At the risk of making a terrible pun, there is a long-standing series of music events in Toronto that has always been on, well, a different wavelength. Wavelength is Toronto’s longest-running underground concert and festival series, and while it has undergone several permutations and frequency changes over the years, its passion for the innovative, the breakthrough, and the gloriously strange has never altered. What began in 2000 as a weekly curated performance series with a penchant for unearthing extraordinary talent (it featured early performances by Broken Social Scene, Arcade Fire, Fucked Up, and Crystal Castles) has become an annual music festival, a monthly concert series, regular workshops and educational events, and a new Artist Incubator series of events.
This year marks the 14th annual Wavelength Festival, which will take place from February 13 to 16 at various venues throughout the city. It calls itself a “live curated mixtape” of the best Canadian music, and while Wavelength can’t be said to have a theme, per se, it definitely focuses a keen curatorial eye on the selection and juxtaposition of eclectic artists. This year’s festival, for example, features several artists who have unusual and creative relationships with their instruments. Singer-songwriter and guitar player Marnie Stern, for example, has dazzling technical skills and a lovely, unusual tapping style of guitar playing. Also performing is Colin Stetson, known for the otherworldly and sonorous aural soundscapes—part whalesong, part shifting tectonic plates—he creates with his saxophones.
Marnie Stern, whose set will mark her first time performing at a Wavelength event, states that she feels more comfortable trying new things at Wavelength because of the festival’s support of the unusual and experimental. She also says that this quality of the Wavelength events helps make the performances it programs even better: “Any festival that is slanted towards experimentation makes an experimental artist feel more comfortable and free to expand their live show with improv, or other songs that they may not usually try.”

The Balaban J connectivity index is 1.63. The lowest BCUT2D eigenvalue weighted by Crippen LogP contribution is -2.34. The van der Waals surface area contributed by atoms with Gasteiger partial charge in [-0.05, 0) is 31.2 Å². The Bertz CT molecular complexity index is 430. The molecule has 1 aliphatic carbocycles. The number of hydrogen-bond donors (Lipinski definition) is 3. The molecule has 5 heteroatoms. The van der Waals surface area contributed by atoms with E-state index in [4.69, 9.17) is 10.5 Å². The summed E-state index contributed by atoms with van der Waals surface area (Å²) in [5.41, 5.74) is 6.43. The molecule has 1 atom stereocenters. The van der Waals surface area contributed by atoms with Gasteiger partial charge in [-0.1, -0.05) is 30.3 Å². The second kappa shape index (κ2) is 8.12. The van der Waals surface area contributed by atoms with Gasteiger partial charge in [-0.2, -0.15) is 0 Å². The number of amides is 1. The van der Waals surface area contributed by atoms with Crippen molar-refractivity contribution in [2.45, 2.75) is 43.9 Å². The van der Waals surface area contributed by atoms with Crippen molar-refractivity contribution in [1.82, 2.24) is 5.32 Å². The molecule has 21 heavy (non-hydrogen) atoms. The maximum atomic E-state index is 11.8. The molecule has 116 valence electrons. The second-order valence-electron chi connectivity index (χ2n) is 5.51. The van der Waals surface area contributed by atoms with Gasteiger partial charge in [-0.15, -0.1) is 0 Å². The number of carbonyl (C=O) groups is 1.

While Wavelength has expanded far beyond its original mandate to support new and undiscovered talent, bringing in bigger names and throwing ever larger festivals, the organization still seeks to maintain a balance between emerging and established artists. Dean Tzenos of local noise rock and “industrial punkgaze” group Odonis Odonis feels that this growth is only a good thing. “I think it’s really great that they are at the point where they can bring in bigger acts. Everyone benefits, especially all the up-and-coming Toronto bands that’ll get more exposure than they’ve experienced before. Total win-win.”
A full list of the artists, venues, and set times for Wavelength 14 Music Festival is available here.